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The Little Ones are waiting under the bed…

A short story by Noa Mergi

They came at night. When the moon was high up in the sky, silence was around and all but little Jane was sleeping soundly. She laid in bed, wrapped in her golden nightdress, a garment, a silver too small, beautiful as a valley in the fall. Her eyes danced, searching the shadows, for something that didn’t use to be there before.

At first, they wouldn’t do much… Just crawl from under the bed and sit. Looking at her and smiling, whispering sweet nothing about how pretty she was, how nice she smelled. She could always see them, but just barely from a creek where the blanket and mattress kissed.

Their eyes were like white orbs, with no pupils nor iris. Only sclera full of veins, they shone like dim lanterns of the dead. They were small, about the height of her bed, with arms long enough to reach the floor, but their hands had to bend backward to make room for thin sharp claws. Uneven pointed teeth were protruding under a malicious smile, only noses that reached their chin occasionally broke it up. When the gentle rustle of fabric could be heard from underneath the bed, one only needed to count to three, and they would be there.

One night, before going to sleep, little Jane, with a hurried step and careful glance, nightdress rustling like the wind, sought her mother to confess her fear. She found her in the nursery, singing a sweet lullaby to the newborn baby brother.

“Mom… I can’t sleep.” Whispered the girl as she looked at the little one. Before he was born, the mother would come to sing for her every night, but then in a grand caesura, silence replaced the music, that has yet to resume playing.

Jane's presence was not acknowledged until the song ended. With tired eyes, Mother looked at her daughter and sighed, “Ho Jane, why is it that you always take so much of my time? Why can’t you put more effort in?”


“Hush!” whispered the mother, and by her little wrist she dragged Jane out the room. “Do you realize how difficult it was to put him to rest?! Why must you be so tiresome?”

Jane stared at her feet, grasping her nightdress with both hands.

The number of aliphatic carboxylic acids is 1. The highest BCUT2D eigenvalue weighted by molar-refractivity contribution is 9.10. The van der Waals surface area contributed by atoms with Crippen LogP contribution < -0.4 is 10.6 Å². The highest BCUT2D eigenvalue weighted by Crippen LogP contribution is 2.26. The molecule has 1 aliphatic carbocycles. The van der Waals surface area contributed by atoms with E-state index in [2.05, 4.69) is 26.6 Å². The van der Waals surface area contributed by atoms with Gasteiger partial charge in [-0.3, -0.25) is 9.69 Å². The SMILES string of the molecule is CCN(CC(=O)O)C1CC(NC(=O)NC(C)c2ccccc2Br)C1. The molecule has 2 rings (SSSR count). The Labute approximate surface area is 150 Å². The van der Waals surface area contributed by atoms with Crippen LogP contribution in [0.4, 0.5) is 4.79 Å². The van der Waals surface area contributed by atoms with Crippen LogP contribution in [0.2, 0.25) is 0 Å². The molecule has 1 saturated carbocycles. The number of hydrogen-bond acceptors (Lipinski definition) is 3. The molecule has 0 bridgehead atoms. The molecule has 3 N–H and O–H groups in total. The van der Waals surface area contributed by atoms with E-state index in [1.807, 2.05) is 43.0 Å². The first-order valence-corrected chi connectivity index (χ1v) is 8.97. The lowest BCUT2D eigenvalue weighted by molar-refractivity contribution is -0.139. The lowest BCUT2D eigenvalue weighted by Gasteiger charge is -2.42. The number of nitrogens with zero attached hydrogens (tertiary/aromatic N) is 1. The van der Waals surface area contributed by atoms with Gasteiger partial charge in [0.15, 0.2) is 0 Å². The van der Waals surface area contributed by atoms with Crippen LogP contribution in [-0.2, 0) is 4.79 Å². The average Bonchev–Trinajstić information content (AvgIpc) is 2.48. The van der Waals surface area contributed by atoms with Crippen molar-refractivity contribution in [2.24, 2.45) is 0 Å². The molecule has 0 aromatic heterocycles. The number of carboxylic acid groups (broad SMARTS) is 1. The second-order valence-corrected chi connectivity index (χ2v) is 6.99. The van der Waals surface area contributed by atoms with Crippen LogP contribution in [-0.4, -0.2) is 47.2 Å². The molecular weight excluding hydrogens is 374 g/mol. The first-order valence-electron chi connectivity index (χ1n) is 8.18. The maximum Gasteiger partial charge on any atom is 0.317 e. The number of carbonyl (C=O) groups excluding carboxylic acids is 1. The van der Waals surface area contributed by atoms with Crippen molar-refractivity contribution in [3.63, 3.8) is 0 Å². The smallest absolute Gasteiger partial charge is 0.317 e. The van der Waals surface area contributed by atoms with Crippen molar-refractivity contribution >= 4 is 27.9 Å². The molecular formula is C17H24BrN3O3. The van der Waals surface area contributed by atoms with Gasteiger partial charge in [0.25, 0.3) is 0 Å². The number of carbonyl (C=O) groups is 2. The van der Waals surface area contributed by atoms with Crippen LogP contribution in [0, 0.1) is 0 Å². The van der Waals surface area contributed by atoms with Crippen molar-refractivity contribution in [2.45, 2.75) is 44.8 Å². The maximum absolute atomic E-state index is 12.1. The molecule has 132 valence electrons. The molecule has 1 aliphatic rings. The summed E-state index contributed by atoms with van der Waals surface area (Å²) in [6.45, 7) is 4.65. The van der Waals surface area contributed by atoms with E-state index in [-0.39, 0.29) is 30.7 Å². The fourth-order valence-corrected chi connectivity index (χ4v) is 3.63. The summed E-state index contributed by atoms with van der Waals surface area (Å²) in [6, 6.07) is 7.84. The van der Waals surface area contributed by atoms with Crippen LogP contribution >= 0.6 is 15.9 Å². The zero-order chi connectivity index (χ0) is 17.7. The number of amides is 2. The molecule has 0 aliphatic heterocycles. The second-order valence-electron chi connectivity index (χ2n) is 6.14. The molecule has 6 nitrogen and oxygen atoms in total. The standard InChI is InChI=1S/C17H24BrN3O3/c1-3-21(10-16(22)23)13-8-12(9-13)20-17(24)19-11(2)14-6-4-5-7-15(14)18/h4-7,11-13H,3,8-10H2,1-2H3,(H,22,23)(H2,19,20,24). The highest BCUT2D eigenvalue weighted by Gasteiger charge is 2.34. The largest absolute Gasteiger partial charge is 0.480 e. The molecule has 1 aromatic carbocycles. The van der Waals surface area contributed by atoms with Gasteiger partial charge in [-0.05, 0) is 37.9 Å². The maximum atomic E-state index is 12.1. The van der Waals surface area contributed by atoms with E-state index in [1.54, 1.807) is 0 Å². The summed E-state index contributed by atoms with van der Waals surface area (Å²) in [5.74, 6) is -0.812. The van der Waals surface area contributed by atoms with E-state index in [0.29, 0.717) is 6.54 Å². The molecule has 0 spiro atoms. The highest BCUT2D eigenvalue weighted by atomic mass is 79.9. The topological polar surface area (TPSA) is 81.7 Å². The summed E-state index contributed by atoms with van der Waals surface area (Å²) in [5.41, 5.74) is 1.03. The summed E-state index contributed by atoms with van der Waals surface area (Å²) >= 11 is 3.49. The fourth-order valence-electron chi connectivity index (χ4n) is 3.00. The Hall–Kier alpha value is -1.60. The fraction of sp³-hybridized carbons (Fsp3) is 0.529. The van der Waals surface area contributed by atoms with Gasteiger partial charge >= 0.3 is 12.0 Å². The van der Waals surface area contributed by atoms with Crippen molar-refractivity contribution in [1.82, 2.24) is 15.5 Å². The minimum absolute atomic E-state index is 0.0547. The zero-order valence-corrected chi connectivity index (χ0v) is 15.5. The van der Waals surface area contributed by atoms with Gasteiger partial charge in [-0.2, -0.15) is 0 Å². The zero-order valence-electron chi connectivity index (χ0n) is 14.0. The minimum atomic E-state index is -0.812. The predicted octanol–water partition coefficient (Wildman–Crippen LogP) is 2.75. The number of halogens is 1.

“Come here now.”

Struggling to keep up, Jane followed her mother to a dusty storage room filled with memories and forgotten artifacts. After pulling a broken mirror, a couple of fairy tale books, and a headless cherub, finally the object of desire was at hand - an old clock decorated with daisies and doves. Jane coughed when her mother blew a cloud of dust.

“If this long hand reaches that number and you’re not sleeping yet, I will come and stay with you.” Said the mother as she placed the clock in Jane's arms.

“You promise?”

“I promise, hurry up now.”

The little girl dragged her feet back to the room, she closed the door behind her but paused before turning off the light. With a grip on the clock, so tight her fingers turned white, she recalled the events of the previous nights. They always came when it was dark, perhaps with the room still bright, the little ones will stay back. Jane sat on her bed, trying so very hard not to think about anything that might bring them here. Every tick seemed like an eternity, but she was full of certainty her mother would come eventually.

Then she heard it. A shuffling advancing down the hallway, slowly getting closer. It was her mother, or so she hoped as the other possibility was much too terrifying to reflect upon. But as the door slowly opened with a creak, all the air in the room seemed to disappear. Hugging the clock, expecting the worst, Jane saw her father beyond the threshold.

“Why are you awake this late at night cradling that old piece of junk?”

“I’m afraid to sleep and mom said that when this long hand reaches that spot she will come and keep me company.”

“Perhaps you can wait while lying in bed with the lights shut?” he asked as he stretched a long arm toward the switch.

“No!” yelled the little girl. “If it’s dark, they will come...”

“Who are “they”?”

“The… The little ones.” She whispered, afraid they will take offense to any other name.

Trying to suppress a smile, he sat down on the bed next to his little girl and asked, “And where do they come from, these… Little ones?”

“From right here, under the bed…”

He placed a finger on his lips signaling for silence as he sat on his knees and slowly leaned in to look at the place his daughter indicated. Jane wanted to tell him it was dangerous. To stop. But something prevented her from doing so. She closed her eyes and heard her father screaming.

“Haaaah! No! They got me! They got me!”

She felt sick, frozen, like at nights when they came. She could feel their presence staring at her from beyond the veil and silent tears began to flow down her cheeks.

The mother ran into the room “what happened?!”

Laughing, the father rolled out from under the bed. “Nothing, nothing. Just a harmless prank.”

“A harmless prank?! Your son is sleeping!” she yelled, and with that, the cries of a restless infant rang like a bell through the night. “Look now what you have done! Jane, stop crying this instant. And you,” she turned to face her husband, “go fix what you have done!”

And so she left, leaving behind a stunned husband and daughter in thorny silence.

“But you woke him…” mumbled the man as he turned off the light and closed the door.

Numbness once again spread across Jane’s body. The old clock was ticking near her head, and she could hear the rustling of fabric underneath her bed. They were coming.

(To be continued…)

This time a short story written by my daughter, Noa Mergi. Because it seems too long for this newsletter, you’ll receive the rest in the next few weeks.

Meanwhile, beware of the Little Ones!

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